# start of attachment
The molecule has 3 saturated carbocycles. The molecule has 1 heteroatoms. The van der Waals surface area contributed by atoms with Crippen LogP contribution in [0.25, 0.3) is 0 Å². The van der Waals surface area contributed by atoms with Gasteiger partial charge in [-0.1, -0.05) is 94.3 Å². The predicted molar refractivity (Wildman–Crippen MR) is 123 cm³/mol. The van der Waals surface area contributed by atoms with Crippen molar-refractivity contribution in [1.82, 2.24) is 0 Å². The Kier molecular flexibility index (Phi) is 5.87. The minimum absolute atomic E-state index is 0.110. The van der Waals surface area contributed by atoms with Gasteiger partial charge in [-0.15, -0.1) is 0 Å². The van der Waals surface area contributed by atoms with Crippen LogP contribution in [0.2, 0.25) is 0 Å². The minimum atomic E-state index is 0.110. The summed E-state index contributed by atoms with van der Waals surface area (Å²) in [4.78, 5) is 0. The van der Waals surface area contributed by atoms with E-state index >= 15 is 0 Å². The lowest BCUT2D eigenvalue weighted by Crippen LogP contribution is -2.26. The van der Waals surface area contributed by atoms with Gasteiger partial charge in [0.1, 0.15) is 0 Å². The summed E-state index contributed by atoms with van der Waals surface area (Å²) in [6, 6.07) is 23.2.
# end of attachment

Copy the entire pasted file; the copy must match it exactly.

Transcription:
The molecule has 3 saturated carbocycles. The molecule has 1 heteroatoms. The van der Waals surface area contributed by atoms with Crippen LogP contribution in [0.25, 0.3) is 0 Å². The van der Waals surface area contributed by atoms with Gasteiger partial charge in [-0.1, -0.05) is 94.3 Å². The predicted molar refractivity (Wildman–Crippen MR) is 123 cm³/mol. The van der Waals surface area contributed by atoms with Crippen molar-refractivity contribution in [1.82, 2.24) is 0 Å². The Kier molecular flexibility index (Phi) is 5.87. The minimum absolute atomic E-state index is 0.110. The van der Waals surface area contributed by atoms with Gasteiger partial charge in [-0.15, -0.1) is 0 Å². The van der Waals surface area contributed by atoms with Crippen LogP contribution in [0.2, 0.25) is 0 Å². The minimum atomic E-state index is 0.110. The summed E-state index contributed by atoms with van der Waals surface area (Å²) in [4.78, 5) is 0. The van der Waals surface area contributed by atoms with E-state index >= 15 is 0 Å². The lowest BCUT2D eigenvalue weighted by Crippen LogP contribution is -2.26. The van der Waals surface area contributed by atoms with Gasteiger partial charge in [0.1, 0.15) is 0 Å². The summed E-state index contributed by atoms with van der Waals surface area (Å²) in [6, 6.07) is 23.2.